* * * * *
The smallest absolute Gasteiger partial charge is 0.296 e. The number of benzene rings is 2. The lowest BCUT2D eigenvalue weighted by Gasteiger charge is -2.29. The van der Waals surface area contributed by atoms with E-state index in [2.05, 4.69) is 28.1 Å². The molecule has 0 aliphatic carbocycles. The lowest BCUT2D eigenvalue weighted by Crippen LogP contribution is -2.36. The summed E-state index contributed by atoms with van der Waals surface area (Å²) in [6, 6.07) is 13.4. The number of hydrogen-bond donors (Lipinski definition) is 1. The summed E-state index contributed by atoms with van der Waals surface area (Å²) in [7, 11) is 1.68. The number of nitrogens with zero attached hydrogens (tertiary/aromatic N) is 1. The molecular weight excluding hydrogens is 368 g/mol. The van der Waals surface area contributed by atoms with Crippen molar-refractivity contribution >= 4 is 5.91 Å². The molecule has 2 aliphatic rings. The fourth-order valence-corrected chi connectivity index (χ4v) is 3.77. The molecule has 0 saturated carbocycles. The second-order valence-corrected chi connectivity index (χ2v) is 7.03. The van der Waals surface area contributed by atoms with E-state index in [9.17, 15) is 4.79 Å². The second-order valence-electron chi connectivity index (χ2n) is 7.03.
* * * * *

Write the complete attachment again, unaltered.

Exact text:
The smallest absolute Gasteiger partial charge is 0.296 e. The number of benzene rings is 2. The lowest BCUT2D eigenvalue weighted by Gasteiger charge is -2.29. The van der Waals surface area contributed by atoms with E-state index in [2.05, 4.69) is 28.1 Å². The molecule has 0 aliphatic carbocycles. The lowest BCUT2D eigenvalue weighted by Crippen LogP contribution is -2.36. The summed E-state index contributed by atoms with van der Waals surface area (Å²) in [6, 6.07) is 13.4. The number of hydrogen-bond donors (Lipinski definition) is 1. The summed E-state index contributed by atoms with van der Waals surface area (Å²) in [7, 11) is 1.68. The number of nitrogens with zero attached hydrogens (tertiary/aromatic N) is 1. The molecular weight excluding hydrogens is 368 g/mol. The van der Waals surface area contributed by atoms with Crippen molar-refractivity contribution >= 4 is 5.91 Å². The molecule has 2 aliphatic rings. The fourth-order valence-corrected chi connectivity index (χ4v) is 3.77. The molecule has 0 saturated carbocycles. The second-order valence-corrected chi connectivity index (χ2v) is 7.03. The van der Waals surface area contributed by atoms with E-state index in [9.17, 15) is 4.79 Å². The second-order valence-electron chi connectivity index (χ2n) is 7.03.